-But leaves Guyana trapped in straitjacket provision
Stabilization provisions protect oil companies from governmental or legislative changes that may affect any contract term. It grants the oil company compensation from the host government for any added costs due to future legislative changes.
This provision is just one of the controversial features of the Production Sharing Agreement (PSA) Guyana has with ExxonMobil.
Local critics believe that in Guyana’s case, ExxonMobil went above and beyond to strangle the nation’s parliament and future governments with the use of a most rigid stability clause.
What also lends credence to the aforementioned concern is a discovery that was made during the examination of the PSA ExxonMobil has with Liberia. During an assessment, one quickly observes that the oil company was not able trap Liberia in a straitjacket stability clause in which Guyana finds itself.
In the Liberia PSA, the company agrees that there can be amendments to the stability clause in the case of “profound change in circumstances.”
The oil agreement in that regard notes that the State and the Contractor shall meet if the State or the Contractor gives at least 45 days’ notice to the other that it reasonably considers a Profound Change in circumstances to have occurred.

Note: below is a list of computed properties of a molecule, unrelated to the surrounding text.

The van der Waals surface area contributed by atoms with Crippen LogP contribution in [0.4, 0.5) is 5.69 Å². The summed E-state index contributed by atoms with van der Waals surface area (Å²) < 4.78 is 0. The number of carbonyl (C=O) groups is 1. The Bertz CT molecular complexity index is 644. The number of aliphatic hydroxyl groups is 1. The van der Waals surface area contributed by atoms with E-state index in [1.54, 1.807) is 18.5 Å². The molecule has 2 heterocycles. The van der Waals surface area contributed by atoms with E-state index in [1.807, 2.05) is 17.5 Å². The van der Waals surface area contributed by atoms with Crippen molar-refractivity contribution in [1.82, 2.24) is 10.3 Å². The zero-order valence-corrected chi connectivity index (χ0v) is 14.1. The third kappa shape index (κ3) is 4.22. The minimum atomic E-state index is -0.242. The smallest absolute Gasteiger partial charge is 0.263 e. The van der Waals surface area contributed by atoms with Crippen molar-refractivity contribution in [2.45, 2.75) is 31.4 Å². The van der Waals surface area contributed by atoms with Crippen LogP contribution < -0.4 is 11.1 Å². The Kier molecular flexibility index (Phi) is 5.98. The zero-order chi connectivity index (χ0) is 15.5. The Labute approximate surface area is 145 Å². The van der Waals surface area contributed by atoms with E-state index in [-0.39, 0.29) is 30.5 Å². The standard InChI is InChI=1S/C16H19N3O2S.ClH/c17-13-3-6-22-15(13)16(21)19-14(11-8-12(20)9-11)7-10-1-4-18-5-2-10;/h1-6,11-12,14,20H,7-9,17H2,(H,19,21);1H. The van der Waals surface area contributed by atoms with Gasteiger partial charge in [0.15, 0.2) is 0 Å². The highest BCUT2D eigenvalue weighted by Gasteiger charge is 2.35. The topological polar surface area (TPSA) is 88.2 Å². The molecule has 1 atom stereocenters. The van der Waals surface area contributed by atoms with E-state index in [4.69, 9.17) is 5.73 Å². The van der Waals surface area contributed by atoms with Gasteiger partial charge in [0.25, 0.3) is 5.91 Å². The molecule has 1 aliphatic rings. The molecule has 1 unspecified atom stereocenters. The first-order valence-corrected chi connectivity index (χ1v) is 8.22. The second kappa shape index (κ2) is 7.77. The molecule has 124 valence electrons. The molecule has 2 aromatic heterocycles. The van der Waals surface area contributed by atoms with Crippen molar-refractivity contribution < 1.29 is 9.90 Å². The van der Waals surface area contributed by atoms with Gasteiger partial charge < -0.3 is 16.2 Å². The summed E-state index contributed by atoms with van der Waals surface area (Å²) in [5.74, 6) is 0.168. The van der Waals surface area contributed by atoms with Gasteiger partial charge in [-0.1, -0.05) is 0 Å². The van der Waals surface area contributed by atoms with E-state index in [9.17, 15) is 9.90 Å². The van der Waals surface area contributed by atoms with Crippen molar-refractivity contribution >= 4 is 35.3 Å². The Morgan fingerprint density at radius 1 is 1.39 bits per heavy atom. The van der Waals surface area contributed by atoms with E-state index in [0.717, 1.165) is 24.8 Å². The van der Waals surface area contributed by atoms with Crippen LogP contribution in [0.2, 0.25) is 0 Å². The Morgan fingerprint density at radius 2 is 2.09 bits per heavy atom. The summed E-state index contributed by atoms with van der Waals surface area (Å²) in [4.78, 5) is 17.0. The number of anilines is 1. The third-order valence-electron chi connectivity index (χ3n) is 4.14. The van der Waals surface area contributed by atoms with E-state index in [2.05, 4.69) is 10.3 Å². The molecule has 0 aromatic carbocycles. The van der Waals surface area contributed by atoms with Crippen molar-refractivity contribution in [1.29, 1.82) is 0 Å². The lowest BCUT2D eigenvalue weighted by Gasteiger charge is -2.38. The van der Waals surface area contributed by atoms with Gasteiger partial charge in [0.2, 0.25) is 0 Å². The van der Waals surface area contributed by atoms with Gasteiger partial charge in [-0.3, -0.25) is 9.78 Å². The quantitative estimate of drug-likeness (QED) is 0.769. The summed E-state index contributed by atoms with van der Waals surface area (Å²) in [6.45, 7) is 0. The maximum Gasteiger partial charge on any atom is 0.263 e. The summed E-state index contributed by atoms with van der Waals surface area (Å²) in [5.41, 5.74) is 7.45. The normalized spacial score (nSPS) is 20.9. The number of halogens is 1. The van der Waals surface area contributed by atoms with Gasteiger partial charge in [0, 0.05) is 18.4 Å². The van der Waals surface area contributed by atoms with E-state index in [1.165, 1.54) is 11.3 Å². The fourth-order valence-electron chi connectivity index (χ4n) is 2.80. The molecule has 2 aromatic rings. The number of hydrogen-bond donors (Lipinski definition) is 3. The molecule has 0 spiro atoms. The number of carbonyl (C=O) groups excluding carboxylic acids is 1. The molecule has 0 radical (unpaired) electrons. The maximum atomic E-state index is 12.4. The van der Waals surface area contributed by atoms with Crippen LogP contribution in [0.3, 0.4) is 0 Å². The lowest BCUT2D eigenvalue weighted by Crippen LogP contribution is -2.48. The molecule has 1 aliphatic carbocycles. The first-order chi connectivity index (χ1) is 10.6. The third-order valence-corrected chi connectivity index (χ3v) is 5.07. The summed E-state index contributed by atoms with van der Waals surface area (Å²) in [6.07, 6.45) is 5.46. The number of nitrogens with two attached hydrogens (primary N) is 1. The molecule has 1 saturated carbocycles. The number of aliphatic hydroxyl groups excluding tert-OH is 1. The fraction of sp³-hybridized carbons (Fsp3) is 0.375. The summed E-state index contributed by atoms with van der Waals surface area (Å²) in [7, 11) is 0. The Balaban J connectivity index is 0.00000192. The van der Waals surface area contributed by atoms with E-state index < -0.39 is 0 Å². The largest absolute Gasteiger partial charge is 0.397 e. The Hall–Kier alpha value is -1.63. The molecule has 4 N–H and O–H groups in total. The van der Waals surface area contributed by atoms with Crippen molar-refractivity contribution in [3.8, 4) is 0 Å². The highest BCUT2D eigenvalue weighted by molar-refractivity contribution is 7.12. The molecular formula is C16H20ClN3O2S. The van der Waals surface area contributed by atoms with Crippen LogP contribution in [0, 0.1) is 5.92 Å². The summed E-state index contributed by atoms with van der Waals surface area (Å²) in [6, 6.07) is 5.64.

At the meeting, the State and the Contractor shall review the relevant facts and circumstances and determine whether a Profound Change in Circumstances has occurred.
“To the extent that a Profound Change in Circumstances has occurred, the State and the Contractor shall enter into good faith discussions to consider and shall make such modifications to the Contract as they may through good faith discussions propose as necessary or appropriate to restore the economic, fiscal and financial balance of the Contract.”
The contract also defines what may constitute a “Profound Change in Circumstances.”
It notes that this refers to changes arising since the Effective Date of the contract in the economic conditions of the petroleum industry worldwide or in Liberia, or such changes in the economic, political or social circumstances existing in Liberia specifically or elsewhere in the world at large as to result in such a material and fundamental alteration of the conditions, assumptions and bases relied
upon by the Parties at the Relevant Date that the overall economic, fiscal and financial balance reasonably anticipated by them will no longer as a
practical matter be achievable.
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